Two separate reports confirm that employers have finally connected their computers to the internet.
First, the Wall Street Journal just reported that employers are cutting back on wellness programs. This especially includes the very same crash-dieting contests that we just invalidated in Employee Benefit News on Thursday. Those Virgin Pulse/HealthyWage abominations should be right up there with the Pontiac Aztek, New Coke, DDT, hair-in-a-can, and hands-free toilet paper on Time’s list of 50 inventions that never should have been invented. Here is an excerpt:
As employers begin to analyze return-on-investment and participation data, they “may be taking a step back,” said Evren Esen, director of survey programs at SHRM, the world’s largest society for human-resources professionals.
Employers “may be taking a step back”? As an understatement, that ranks with Lyndon Johnson’s 1965 comment that “killing, rioting, and looting are contrary to the best traditions of this country.” (And you thought we only dissed GOP politicians like Donald “Boom Boom” Trump. Quite the contrary. We are equal opportunity jerks.)
Second, after years of steady and hefty increases in employee incentives/penalties, the average non-participation forfeiture for wellness programs fell in 2015, from $693 to $651, according to the National Business Group on Health. So now it is only about ten times the total that employers spend on wellness-sensitive medical events (about $60 PEPY).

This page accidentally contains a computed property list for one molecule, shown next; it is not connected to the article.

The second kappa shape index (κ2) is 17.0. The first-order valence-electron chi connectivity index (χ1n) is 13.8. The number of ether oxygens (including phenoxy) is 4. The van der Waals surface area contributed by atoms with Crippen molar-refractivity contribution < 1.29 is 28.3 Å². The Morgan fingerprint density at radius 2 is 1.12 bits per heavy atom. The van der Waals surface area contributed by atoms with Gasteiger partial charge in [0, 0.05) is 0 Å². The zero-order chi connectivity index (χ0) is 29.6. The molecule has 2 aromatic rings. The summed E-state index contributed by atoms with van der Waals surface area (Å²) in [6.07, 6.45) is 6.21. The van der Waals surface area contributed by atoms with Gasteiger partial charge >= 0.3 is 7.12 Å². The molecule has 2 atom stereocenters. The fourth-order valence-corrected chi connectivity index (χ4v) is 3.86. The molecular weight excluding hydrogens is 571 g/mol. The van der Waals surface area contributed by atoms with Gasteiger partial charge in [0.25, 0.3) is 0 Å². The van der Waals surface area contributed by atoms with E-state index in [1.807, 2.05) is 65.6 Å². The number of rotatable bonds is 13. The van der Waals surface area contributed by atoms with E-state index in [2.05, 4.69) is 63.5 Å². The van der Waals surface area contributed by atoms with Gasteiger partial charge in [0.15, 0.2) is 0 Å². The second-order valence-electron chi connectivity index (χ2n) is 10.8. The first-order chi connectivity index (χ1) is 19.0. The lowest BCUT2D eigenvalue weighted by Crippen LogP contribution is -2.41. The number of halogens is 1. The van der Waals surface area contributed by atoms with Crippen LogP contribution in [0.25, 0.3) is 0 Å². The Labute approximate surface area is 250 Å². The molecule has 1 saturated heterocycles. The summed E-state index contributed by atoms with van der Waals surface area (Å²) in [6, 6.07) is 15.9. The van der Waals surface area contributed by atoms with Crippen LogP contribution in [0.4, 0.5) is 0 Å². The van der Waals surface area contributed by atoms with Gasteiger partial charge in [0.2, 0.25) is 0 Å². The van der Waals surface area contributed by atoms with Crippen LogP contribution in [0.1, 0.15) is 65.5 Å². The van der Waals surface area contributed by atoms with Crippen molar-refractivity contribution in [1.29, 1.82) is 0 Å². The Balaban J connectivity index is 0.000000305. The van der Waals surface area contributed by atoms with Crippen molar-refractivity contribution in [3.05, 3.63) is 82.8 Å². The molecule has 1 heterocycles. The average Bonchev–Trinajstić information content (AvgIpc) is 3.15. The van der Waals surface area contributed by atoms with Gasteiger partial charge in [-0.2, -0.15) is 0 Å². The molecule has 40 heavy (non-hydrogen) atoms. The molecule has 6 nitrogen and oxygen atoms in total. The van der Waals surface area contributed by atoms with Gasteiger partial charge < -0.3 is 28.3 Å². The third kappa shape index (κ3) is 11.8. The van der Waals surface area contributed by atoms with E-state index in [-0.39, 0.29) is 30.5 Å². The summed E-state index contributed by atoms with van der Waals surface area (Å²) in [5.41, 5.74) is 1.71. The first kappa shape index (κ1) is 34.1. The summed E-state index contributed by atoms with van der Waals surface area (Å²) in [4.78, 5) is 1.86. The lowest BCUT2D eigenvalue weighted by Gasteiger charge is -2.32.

This decline was reported three months ago. It took a while for me to post it because it took a while for me to dig it up. Whereas previous NBGH annual surveys — showing the aforementioned massive increases — received a great deal of coverage in the media, NBGH buried the results of this year’s study, due to the decline in incentives. Publicizing facts is contrary to the best traditions of the wellness ignorati, of which NBGH is a founding member.
The bad news in the NBGH report is that even as average incentives declined, median incentives continue to rise. The good news is that NBGH actually understands the difference between the two words “average” and “median.” Quite an impressive feat, by their standards. It could be that they’ve finally taken my advice and hired a smart person.
If employers and consulting firms start taking that same advice, it could be the end of “pry, poke and prod,”…and a great shot in the arm for Quizzify.
Actually, just to clarify, we are quite supportive of screening according to actual clinical guidelines. Within the next month or two, Quizzify will be executing several partnership agreements with vendors to offer screening according to guidelines…and to use Quizzify for employees who are not due for screenings. If you are a vendor and would like to offer a similar program or an employer and would like to buy one, just reach out to us with an email to email@example.com.
We promise that a smart person will follow up.